Ethical guidelines

Pagan ethics tend to the libertarian. There are no commandments revealed by a deity or list of precepts recommended by an enlightened teacher. Decisions are very much up to the individual and there is a faith in human ability to behave well when free to do so. Pagans tend to dislike notions of sin and guilt as having negative effects on human flourishing. Life is to be enjoyed, in ways that respect the rights of other beings to enjoy their lives too. Michael York (2003) characterises Pagan ethics as based on ‘honor, trust and friendship’. The Pagan perspective that all life is a connected part of the sacred, including all human life and all of nature, has implications for ethical thought about how Pagans interact with the world.

Some Pagans will quote what is known as the ‘Wiccan Rede’: ‘an it harm none, do what thou wilt’ (possibly coined by Doreen Valiente in 1964, and perhaps a response to Crowley’s ‘do what thou wilt shall be the whole of the law’). However, harming none (which has echoes of the ahimsa of Jain, Hindu and Buddhist traditions) can put considerable limits on the notion of doing what you like. Some Pagans are vegetarian or vegan to avoid harming animals or exploiting them in any way, whereas others think eating meat is natural, but that we should be fully aware of and thankful for the life that has been sacrificed to give us nourishment. An ethic not based on codified rules is actually quite difficult as it involves making constant judgments about what is the most loving and least harmful course of action in any given case.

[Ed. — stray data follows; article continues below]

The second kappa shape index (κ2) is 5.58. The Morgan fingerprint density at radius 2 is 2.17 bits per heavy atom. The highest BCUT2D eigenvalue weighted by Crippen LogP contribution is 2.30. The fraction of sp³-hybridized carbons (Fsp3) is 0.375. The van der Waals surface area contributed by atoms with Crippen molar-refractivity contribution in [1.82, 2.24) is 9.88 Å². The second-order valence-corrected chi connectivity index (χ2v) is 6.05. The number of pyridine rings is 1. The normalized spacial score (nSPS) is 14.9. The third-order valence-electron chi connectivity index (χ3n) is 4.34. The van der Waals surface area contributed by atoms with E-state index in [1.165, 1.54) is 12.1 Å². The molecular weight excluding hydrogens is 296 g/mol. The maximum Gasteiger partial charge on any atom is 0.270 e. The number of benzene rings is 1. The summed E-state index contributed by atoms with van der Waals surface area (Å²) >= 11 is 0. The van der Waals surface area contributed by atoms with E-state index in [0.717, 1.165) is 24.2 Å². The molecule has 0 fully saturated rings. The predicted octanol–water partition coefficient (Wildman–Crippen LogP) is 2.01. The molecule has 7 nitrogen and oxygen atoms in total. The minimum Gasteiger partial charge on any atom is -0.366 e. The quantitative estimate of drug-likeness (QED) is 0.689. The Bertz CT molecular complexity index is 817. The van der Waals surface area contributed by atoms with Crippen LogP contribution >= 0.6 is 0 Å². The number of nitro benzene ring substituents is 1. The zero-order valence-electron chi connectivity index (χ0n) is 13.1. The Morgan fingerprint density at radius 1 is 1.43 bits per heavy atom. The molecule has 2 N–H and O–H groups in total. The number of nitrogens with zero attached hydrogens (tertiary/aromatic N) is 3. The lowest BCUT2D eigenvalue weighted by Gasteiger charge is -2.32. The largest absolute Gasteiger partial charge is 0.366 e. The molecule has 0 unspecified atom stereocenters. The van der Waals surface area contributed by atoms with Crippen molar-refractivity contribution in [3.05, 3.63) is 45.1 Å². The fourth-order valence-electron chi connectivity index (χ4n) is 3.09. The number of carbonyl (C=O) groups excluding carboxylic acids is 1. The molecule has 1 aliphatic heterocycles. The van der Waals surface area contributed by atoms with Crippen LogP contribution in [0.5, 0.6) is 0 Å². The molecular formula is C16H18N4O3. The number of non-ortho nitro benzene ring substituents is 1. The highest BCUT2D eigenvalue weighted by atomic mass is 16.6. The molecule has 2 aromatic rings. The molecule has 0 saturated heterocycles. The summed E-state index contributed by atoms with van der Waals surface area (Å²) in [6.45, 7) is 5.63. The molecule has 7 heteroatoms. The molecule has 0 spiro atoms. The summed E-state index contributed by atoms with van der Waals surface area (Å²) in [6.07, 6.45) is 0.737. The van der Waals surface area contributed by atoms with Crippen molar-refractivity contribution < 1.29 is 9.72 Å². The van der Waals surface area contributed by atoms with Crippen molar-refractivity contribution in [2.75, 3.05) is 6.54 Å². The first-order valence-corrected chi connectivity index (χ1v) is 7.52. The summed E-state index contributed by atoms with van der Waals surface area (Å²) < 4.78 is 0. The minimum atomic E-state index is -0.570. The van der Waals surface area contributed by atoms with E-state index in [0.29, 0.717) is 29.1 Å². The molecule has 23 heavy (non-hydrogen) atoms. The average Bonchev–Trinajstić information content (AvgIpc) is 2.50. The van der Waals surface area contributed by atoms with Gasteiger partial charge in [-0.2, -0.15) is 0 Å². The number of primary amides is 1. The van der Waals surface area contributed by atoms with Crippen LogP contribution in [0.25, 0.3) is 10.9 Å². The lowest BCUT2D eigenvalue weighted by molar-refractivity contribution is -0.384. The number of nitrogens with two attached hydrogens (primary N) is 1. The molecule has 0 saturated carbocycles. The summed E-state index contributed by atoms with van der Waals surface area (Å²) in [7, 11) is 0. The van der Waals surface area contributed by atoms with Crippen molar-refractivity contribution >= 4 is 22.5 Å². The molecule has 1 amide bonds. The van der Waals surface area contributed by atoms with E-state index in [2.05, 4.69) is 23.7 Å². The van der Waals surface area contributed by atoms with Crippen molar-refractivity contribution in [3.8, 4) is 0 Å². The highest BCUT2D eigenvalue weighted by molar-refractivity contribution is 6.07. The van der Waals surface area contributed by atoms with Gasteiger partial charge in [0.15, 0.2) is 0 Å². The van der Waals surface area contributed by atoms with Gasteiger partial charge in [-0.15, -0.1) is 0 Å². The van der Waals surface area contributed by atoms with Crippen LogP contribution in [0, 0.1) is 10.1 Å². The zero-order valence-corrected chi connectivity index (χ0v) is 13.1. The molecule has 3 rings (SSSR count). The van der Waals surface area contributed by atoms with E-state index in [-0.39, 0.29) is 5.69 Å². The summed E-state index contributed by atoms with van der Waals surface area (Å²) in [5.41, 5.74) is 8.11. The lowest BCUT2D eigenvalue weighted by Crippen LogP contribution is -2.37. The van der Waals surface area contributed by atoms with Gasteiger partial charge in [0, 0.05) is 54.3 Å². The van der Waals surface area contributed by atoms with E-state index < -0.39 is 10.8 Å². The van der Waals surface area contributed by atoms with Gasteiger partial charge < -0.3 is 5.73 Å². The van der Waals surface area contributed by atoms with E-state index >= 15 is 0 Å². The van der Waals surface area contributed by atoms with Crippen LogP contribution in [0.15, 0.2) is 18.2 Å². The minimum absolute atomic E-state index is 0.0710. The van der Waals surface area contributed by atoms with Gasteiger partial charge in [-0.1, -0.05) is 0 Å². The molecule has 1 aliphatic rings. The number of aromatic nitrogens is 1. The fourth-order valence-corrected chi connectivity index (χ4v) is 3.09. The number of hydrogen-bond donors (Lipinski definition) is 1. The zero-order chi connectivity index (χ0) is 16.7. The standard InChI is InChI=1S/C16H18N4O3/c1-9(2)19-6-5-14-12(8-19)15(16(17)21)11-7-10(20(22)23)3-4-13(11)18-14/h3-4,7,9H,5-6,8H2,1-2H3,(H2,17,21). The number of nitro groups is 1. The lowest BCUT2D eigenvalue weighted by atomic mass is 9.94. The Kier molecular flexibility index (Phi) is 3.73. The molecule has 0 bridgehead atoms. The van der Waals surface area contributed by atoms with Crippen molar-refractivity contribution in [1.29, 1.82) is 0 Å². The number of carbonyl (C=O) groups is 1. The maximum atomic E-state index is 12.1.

Some Pagans believe that there is a natural justice in the way the universe is organised, and that ‘what goes around comes around’. They may even use the Indian term karma for this idea. Some Wiccans talk about the ‘threefold return’ that applies to magic – everything wished for others will come back to the practitioner three times as much, which is a deterrent to using magic for negative ends. Others dismiss these ideas and hold that we should behave well towards other beings without any thought of reward or punishment.

There have been a number of books published recently, that examine ethics from a Pagan perspective. Two good examples are:

Myers, B., 2008. The Other Side of Virtue. Alresford: O Books.


Restall Orr, E., 2012. Living with Honour – a Pagan Ethics. Alresford: O Books

Most Pagans also strongly believe in taking personal responsibility for one’s actions, and that taking personal responsibility should be highly visible as an indication of an ethical approach to life.

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